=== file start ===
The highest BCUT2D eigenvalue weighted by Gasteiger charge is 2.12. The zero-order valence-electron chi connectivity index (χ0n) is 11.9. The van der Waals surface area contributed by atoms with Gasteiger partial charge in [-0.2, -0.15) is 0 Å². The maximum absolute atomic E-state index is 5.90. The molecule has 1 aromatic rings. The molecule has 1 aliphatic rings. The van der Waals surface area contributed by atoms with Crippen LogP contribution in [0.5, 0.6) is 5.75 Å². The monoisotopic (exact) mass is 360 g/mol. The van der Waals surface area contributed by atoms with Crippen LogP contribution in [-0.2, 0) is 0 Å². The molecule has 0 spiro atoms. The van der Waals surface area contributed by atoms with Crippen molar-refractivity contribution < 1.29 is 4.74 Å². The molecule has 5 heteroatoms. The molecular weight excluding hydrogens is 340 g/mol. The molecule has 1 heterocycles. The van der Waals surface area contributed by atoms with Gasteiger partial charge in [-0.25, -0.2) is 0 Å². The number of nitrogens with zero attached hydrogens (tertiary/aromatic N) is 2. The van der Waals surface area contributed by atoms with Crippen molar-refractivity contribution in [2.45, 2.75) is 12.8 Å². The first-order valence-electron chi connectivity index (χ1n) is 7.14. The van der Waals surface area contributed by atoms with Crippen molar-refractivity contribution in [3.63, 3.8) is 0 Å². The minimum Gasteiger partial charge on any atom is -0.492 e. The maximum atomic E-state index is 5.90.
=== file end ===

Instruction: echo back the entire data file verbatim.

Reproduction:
The highest BCUT2D eigenvalue weighted by Gasteiger charge is 2.12. The zero-order valence-electron chi connectivity index (χ0n) is 11.9. The van der Waals surface area contributed by atoms with Gasteiger partial charge in [-0.2, -0.15) is 0 Å². The maximum absolute atomic E-state index is 5.90. The molecule has 1 aromatic rings. The molecule has 1 aliphatic rings. The van der Waals surface area contributed by atoms with Crippen LogP contribution in [0.5, 0.6) is 5.75 Å². The monoisotopic (exact) mass is 360 g/mol. The van der Waals surface area contributed by atoms with Crippen LogP contribution in [-0.2, 0) is 0 Å². The molecule has 0 spiro atoms. The van der Waals surface area contributed by atoms with Crippen molar-refractivity contribution < 1.29 is 4.74 Å². The molecule has 5 heteroatoms. The molecular weight excluding hydrogens is 340 g/mol. The molecule has 1 heterocycles. The van der Waals surface area contributed by atoms with Gasteiger partial charge in [-0.25, -0.2) is 0 Å². The number of nitrogens with zero attached hydrogens (tertiary/aromatic N) is 2. The van der Waals surface area contributed by atoms with Crippen molar-refractivity contribution in [2.45, 2.75) is 12.8 Å². The first-order valence-electron chi connectivity index (χ1n) is 7.14. The van der Waals surface area contributed by atoms with Crippen molar-refractivity contribution in [3.63, 3.8) is 0 Å². The minimum Gasteiger partial charge on any atom is -0.492 e. The maximum atomic E-state index is 5.90.